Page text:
A Twitter message from someone in Turkey who recently saw Jozi Gold.... "Greetings from Turkey! I just wanted to say I watched your documentary 'Jozi Gold' and it was quite heartbreaking. I didn't know mining could give rise to these issues, let alone be the second greatest threat just following climate change. Therefore I can say with ease that your documentary has been a wake-up call. I am a medical student from Turkey, where there's an increase in mining activities by Western companies and although we knew about some health risks such as cancer, it never occurred to me that the dust of the mines could also be radioactive waste. I will certainly look at news regarding mining with a changed, more attentive perspective."
FSE'S COMMENTS ON SIBANYE-STILLWATER (DRIEFONTEIN OPERATIONS) AMENDMENT REPORT & PRELIMINARY COMMENTS ON DRIEFONTEIN IWWMP
Comments attached for download.
FSE's COMMENTS ON FAR WEST GOLD RECOVERIES' BASIC ASSESSMENT REPORT & ENVIRONMENTAL MANAGEMENT PROGRAMME
Comments on Bar attached for download.
The prestigious Modern Times Review takes a look at Jozi Gold saying: “We see how secrecy and a lack of accountability shored up the power imbalances and oppressive practices of mining, which wrote the troubled history of South Africa as an extractive economy, and as a system of apartheid that mining sustained.” Read the full review here.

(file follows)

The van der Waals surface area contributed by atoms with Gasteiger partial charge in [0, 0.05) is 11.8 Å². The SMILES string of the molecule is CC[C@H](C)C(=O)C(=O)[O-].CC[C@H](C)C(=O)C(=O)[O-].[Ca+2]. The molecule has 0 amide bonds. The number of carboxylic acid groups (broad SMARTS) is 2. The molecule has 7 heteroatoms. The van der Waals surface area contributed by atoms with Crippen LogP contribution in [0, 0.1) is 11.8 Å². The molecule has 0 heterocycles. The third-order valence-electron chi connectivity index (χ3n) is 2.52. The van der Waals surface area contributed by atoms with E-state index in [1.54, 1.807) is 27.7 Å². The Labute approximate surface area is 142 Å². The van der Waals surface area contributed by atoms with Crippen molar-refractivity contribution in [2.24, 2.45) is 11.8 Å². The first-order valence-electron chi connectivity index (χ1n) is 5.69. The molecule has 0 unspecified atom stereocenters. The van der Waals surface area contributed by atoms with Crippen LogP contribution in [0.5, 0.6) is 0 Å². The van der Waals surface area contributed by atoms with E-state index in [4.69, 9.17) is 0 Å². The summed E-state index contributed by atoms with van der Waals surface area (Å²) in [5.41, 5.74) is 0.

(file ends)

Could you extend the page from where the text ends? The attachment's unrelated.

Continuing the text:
Comments attached for download.
SWEET SENSATIONS SAND MINE: INTERVENTION BY THE MINISTER OF FORESTRY AND FISHERIES AND ENVIRONMENT IN TERMS OF THE LEGISLATIVE REFERRAL PROCESS PROVIDED FOR IN SECTION 31D OF THE NATIONAL ENVIRONMENTAL MANAGEMENT ACT, 107 OF 1998.
Letter addressing non-compliance by Sweet Sensations Sand Mine attached for download.
Minutes of the Bojanala ITT meeting of the 03 November 2020, NW DEDECT STATE OF AIR WBPA PRESENTATION & SAWS STATE OF AIR BOJANALA
Find attached for download:1. SAWS State of Air Bojanala2. NW DEDECT State of Air Meeting Presentation3. Minutes of the Bojanala ITT Meeting
BAKUBUNG MINERALS AMENDMENT TO ITS EA AND WUL APPLICATION - COMMENTS BY THE FEDERATION FOR A SUSTAINABLE ENVIRONMENT
The following documents are attached for download: - Bakubung Mine Annexure A- Bakubung Mine SAHRC Mining Communities Report- FSE's Comments
Please find the following attached for download: 1. Basel Gold Day: How to obtain clean gold - the consumer perspective 2. Basel Gold Day: Presentation by the FSE